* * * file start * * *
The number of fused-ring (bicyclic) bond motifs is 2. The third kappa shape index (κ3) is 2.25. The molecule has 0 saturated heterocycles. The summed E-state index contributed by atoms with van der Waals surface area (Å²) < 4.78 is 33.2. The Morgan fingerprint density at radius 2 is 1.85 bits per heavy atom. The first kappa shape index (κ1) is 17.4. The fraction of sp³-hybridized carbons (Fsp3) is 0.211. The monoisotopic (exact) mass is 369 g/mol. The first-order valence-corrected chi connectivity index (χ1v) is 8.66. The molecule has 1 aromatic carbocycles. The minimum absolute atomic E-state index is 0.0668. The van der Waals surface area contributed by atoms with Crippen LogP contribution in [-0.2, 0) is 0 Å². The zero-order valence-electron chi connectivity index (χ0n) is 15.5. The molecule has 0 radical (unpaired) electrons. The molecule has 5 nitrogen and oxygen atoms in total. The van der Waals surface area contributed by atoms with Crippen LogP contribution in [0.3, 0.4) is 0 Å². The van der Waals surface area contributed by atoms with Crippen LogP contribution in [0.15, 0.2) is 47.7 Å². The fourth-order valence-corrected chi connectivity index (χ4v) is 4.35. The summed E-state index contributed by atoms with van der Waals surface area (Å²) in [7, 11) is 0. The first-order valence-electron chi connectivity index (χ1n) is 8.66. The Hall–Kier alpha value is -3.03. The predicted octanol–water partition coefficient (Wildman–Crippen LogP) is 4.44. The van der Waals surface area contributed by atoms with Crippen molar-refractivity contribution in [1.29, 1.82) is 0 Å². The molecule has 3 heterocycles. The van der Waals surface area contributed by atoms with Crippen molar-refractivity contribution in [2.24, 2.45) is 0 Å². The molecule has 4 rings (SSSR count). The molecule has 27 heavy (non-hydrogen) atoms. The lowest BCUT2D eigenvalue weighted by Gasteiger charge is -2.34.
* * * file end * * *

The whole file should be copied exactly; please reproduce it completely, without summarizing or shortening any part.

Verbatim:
The number of fused-ring (bicyclic) bond motifs is 2. The third kappa shape index (κ3) is 2.25. The molecule has 0 saturated heterocycles. The summed E-state index contributed by atoms with van der Waals surface area (Å²) < 4.78 is 33.2. The Morgan fingerprint density at radius 2 is 1.85 bits per heavy atom. The first kappa shape index (κ1) is 17.4. The fraction of sp³-hybridized carbons (Fsp3) is 0.211. The monoisotopic (exact) mass is 369 g/mol. The first-order valence-corrected chi connectivity index (χ1v) is 8.66. The molecule has 1 aromatic carbocycles. The minimum absolute atomic E-state index is 0.0668. The van der Waals surface area contributed by atoms with Crippen LogP contribution in [-0.2, 0) is 0 Å². The zero-order valence-electron chi connectivity index (χ0n) is 15.5. The molecule has 0 radical (unpaired) electrons. The molecule has 5 nitrogen and oxygen atoms in total. The van der Waals surface area contributed by atoms with Crippen LogP contribution in [0.3, 0.4) is 0 Å². The van der Waals surface area contributed by atoms with Crippen LogP contribution in [0.15, 0.2) is 47.7 Å². The fourth-order valence-corrected chi connectivity index (χ4v) is 4.35. The summed E-state index contributed by atoms with van der Waals surface area (Å²) in [7, 11) is 0. The first-order valence-electron chi connectivity index (χ1n) is 8.66. The Hall–Kier alpha value is -3.03. The predicted octanol–water partition coefficient (Wildman–Crippen LogP) is 4.44. The van der Waals surface area contributed by atoms with Crippen molar-refractivity contribution in [1.29, 1.82) is 0 Å². The molecule has 3 heterocycles. The van der Waals surface area contributed by atoms with Crippen molar-refractivity contribution in [2.24, 2.45) is 0 Å². The molecule has 4 rings (SSSR count). The molecule has 27 heavy (non-hydrogen) atoms. The lowest BCUT2D eigenvalue weighted by Gasteiger charge is -2.34.